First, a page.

Are Oil Prices Soaring? EU Impacts the Energy Markets
On Tuesday, oil rose to its highest level in seven weeks, boosted by the European Union’s continued drive for a ban on Russian oil imports, which would reduce supply, and as investors focused on rising demand following the lifting of China’s COVID restrictions.
On Monday, EU foreign ministers failed to persuade Hungary to rescind its veto on the proposed oil embargo. However, some diplomats now expect an agreement on a gradual ban on Russian oil to be reached during a May 30-31 session. Brent crude surged to $115.14, its highest level since March 28, and was up 46 cents, or 0.4 percent, to $114.70 at 0815 GMT. WTI crude in the United States fell 26 cents, or 0.2 percent, to $113.94. Experts believe that the main force behind the multi-week highs prices in the moil market is solely the rising gasoline and distillate prices in the United States.”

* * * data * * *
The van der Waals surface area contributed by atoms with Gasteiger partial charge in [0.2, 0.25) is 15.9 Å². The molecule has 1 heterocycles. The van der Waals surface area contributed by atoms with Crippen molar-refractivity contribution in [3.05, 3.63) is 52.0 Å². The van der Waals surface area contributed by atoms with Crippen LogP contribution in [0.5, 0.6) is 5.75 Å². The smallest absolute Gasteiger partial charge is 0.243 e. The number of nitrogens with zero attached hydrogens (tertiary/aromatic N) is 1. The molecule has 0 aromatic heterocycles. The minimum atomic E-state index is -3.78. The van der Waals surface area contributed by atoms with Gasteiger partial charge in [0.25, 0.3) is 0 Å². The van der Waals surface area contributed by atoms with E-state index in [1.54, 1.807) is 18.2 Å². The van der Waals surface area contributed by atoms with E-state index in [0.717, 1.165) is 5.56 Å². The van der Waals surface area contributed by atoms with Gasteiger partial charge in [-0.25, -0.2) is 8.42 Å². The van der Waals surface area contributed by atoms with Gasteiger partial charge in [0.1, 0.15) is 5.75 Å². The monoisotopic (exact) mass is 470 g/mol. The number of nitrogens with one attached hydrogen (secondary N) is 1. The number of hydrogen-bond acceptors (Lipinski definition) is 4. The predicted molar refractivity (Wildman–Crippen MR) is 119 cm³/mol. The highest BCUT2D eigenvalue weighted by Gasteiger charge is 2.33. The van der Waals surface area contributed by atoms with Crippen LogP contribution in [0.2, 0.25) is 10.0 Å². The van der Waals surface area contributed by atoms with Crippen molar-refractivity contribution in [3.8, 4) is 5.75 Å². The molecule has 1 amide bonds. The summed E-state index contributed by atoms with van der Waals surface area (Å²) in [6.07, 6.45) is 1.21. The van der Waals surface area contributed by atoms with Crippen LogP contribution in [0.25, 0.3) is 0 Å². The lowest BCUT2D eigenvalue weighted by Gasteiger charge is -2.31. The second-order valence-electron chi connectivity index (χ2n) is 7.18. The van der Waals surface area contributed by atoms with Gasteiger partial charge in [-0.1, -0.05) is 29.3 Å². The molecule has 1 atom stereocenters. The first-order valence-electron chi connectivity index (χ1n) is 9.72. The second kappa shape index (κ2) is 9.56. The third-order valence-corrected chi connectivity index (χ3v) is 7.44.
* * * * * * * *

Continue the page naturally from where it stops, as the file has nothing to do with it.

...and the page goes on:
Crude prices have risen sharply in 2022, with Brent touching $139 in early March, its highest level since 2008, as Russia’s invasion of Ukraine compounded supply fears. On Tuesday, oil gained support on optimism of a revival in demand in China, which is looking to lift COVID curbs that have harmed its economy. Shanghai accomplished the long-awaited milestone of three days without any new COVID-19 cases outside quarantine zones on Tuesday and gave forth its clearest plan yet for ending the lockdown, which is now in its seventh week.
The “intensifying geopolitical tension” between the EU and Russia, as Sweden and Finland seek to join NATO, lifted prices, according to CMC Markets analyst Tina Teng. Further reductions in US gasoline stockpiles are also a concern. Weekly inventory reports are likely to indicate an increase in crude stocks and a decrease in distillate and gasoline inventories. At 2030 GMT, the American Petroleum Institute will release its first report.
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